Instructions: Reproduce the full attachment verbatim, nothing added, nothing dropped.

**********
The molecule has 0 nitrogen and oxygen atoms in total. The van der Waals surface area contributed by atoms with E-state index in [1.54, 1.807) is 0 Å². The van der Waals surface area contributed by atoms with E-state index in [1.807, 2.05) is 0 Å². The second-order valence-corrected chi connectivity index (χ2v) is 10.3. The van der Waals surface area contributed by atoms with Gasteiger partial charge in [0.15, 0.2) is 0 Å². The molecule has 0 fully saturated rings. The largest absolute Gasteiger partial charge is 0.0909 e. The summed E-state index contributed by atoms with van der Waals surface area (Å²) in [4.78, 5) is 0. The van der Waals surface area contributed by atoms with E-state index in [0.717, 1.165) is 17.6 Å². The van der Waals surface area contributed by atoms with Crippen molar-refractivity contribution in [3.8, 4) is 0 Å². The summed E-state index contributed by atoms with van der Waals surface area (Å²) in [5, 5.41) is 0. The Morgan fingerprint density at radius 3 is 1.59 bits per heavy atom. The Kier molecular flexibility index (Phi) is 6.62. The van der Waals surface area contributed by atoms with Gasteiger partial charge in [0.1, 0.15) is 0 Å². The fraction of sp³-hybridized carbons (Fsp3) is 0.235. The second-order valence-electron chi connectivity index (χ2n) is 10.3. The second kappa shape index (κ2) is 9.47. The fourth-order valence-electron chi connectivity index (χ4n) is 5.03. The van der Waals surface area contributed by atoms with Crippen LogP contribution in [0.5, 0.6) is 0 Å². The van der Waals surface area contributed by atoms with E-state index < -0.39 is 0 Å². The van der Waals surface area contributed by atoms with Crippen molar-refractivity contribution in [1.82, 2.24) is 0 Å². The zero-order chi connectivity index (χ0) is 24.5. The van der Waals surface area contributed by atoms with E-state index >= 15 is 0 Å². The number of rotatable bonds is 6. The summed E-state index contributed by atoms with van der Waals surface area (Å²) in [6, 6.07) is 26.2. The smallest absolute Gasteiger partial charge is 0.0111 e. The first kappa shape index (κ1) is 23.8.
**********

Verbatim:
The molecule has 0 nitrogen and oxygen atoms in total. The van der Waals surface area contributed by atoms with E-state index in [1.54, 1.807) is 0 Å². The van der Waals surface area contributed by atoms with E-state index in [1.807, 2.05) is 0 Å². The second-order valence-corrected chi connectivity index (χ2v) is 10.3. The van der Waals surface area contributed by atoms with Gasteiger partial charge in [0.15, 0.2) is 0 Å². The molecule has 0 fully saturated rings. The largest absolute Gasteiger partial charge is 0.0909 e. The summed E-state index contributed by atoms with van der Waals surface area (Å²) in [4.78, 5) is 0. The van der Waals surface area contributed by atoms with E-state index in [0.717, 1.165) is 17.6 Å². The van der Waals surface area contributed by atoms with Crippen molar-refractivity contribution in [3.8, 4) is 0 Å². The summed E-state index contributed by atoms with van der Waals surface area (Å²) in [5, 5.41) is 0. The Morgan fingerprint density at radius 3 is 1.59 bits per heavy atom. The Kier molecular flexibility index (Phi) is 6.62. The van der Waals surface area contributed by atoms with Gasteiger partial charge in [0.1, 0.15) is 0 Å². The fraction of sp³-hybridized carbons (Fsp3) is 0.235. The second-order valence-electron chi connectivity index (χ2n) is 10.3. The second kappa shape index (κ2) is 9.47. The fourth-order valence-electron chi connectivity index (χ4n) is 5.03. The van der Waals surface area contributed by atoms with Crippen LogP contribution in [0.5, 0.6) is 0 Å². The van der Waals surface area contributed by atoms with E-state index < -0.39 is 0 Å². The van der Waals surface area contributed by atoms with Crippen molar-refractivity contribution in [1.82, 2.24) is 0 Å². The zero-order chi connectivity index (χ0) is 24.5. The van der Waals surface area contributed by atoms with E-state index >= 15 is 0 Å². The number of rotatable bonds is 6. The summed E-state index contributed by atoms with van der Waals surface area (Å²) in [6, 6.07) is 26.2. The smallest absolute Gasteiger partial charge is 0.0111 e. The first kappa shape index (κ1) is 23.8.